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Clinical Hub,Patient Education,Health and Nutrition Facts For You,Cardiology, Cardiovascular Surgery

Dobutamine Stress Echo (6136)

Dobutamine Stress Echo (6136) - Clinical Hub, Patient Education, Health and Nutrition Facts For You, Cardiology, Cardiovascular Surgery

6136










Dobutamine Stress Echo

A dobutamine stress echocardiogram combines a stress test with an echocardiogram. A stress
echo allows us to learn more about how well your heart works when it is stressed. For people
who cannot walk adequately, we give a drug called dobutamine, which makes the heart work
harder and faster.

Getting Ready for a Dobutamine Stress Echo

ξ Do not eat or drink for 4 hours. If you have diabetes, let your doctor know since you may
need special instructions.
ξ If you take heart medicines, let your doctor know when you schedule the test. You may
be asked to stop taking some of these drugs ahead of time.
ξ Be sure to wear a 2-piece outfit. You will be asked to undress from the waist up.
ξ Before the test, details of the procedure and its risks and benefits will be explained to
you. Plan to sign a consent form. If you have ANY questions, please ask.

Risks Benefits
ξ The echo is very safe.
There are no known
risks.
ξ The dobutamine test has
a small amount of risk
because we stress the
heart. It is rare, but you
could have abnormal
heart rhythms, low blood
pressure, or a heart
attack.
ξ We try to determine if
you have any blockages
in your coronary arteries.
ξ Dobutamine helps us to
study your heart even if
you are not able to walk
on a treadmill.
ξ Your doctor is able to
make a more accurate
diagnosis and treatment
plan.

What to Expect During Your Dobutamine Stress Echo

When you arrive, you will remove your clothes from the waist up and change into a hospital
gown. An IV (a small intravenous tube) will be placed into a vein in your arm. Sticky patches
(electrodes) will be placed on your chest to monitor your heartbeat.


First, you will have a resting echo. You will be asked to lie on an exam table. Gel will be
applied to a small microphone-like device called a transducer. The technologist then gently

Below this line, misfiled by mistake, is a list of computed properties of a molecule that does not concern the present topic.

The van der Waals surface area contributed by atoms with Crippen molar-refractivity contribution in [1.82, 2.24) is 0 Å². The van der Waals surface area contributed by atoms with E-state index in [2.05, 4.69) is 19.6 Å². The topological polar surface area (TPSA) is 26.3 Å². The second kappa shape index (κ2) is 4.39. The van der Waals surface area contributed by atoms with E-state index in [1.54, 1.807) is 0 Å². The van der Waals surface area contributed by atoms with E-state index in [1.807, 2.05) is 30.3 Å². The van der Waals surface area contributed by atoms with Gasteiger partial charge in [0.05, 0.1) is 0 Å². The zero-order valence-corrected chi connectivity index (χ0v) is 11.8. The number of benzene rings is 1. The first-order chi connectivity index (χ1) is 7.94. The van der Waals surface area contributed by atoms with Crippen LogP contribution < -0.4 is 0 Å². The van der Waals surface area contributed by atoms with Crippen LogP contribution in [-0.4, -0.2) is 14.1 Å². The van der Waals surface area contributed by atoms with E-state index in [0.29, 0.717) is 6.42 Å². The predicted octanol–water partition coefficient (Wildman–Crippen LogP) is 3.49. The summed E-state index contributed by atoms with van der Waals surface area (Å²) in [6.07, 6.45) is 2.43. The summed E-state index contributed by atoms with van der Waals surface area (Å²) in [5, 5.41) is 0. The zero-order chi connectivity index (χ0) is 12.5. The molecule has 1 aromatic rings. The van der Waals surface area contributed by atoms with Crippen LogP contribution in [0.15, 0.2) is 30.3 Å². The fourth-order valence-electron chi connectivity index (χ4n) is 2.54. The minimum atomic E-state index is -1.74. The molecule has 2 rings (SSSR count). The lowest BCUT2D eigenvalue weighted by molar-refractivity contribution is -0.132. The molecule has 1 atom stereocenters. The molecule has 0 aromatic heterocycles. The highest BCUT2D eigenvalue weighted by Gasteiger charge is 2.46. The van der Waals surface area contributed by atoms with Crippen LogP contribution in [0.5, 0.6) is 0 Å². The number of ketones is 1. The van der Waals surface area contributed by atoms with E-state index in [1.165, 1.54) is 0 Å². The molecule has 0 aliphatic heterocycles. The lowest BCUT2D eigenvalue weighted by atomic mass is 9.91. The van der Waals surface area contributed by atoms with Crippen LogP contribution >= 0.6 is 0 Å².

moves the transducer over the chest to capture images of the heart. You may notice these images
on a nearby screen. To improve the quality of the images, you may be asked to breathe slowly or
hold your breath.

Next, small amounts of dobutamine are given very slowly through the IV. As the drug is given,
it’s common to feel your heart pound. Throughout the procedure, we keep a close eye on your
heart rhythm, blood pressure, and symptoms. Some people feel chest discomfort, headache,
dizziness, nausea, or shortness of breath. If you feel any of these symptoms, please let us know
right away. When the dobutamine is stopped, the symptoms go away quickly. In about 10
minutes, all of the dobutamine is out of your body.

While the drug is given, the technologist will record more images of your heart. The doctors
then compare the images to see how your heart works under stress. In a healthy heart, all areas
of the heart pump harder during stress. If an area of the heart does not pump as well during the
stress test, this tells us that there may be a narrowed or blocked artery preventing the heart
muscle from getting enough blood to function properly. If this is the case, you may need to have
further tests.

Expect the entire test to take 1 hour.

Results

Your doctor will receive a written report and talk with you about the final results.







The Spanish version of this Health Facts for You is #7064.







Your health care team may have given you this information as part of your care. If so, please use it and call if you
have any questions. If this information was not given to you as part of your care, please check with your doctor. This
is not medical advice. This is not to be used for diagnosis or treatment of any medical condition. Because each
person’s health needs are different, you should talk with your doctor or others on your health care team when using
this information. If you have an emergency, please call 911. Copyright ©3/2016. University of Wisconsin Hospitals
and Clinics Authority. All rights reserved. Produced by the Department of Nursing. HF#6136.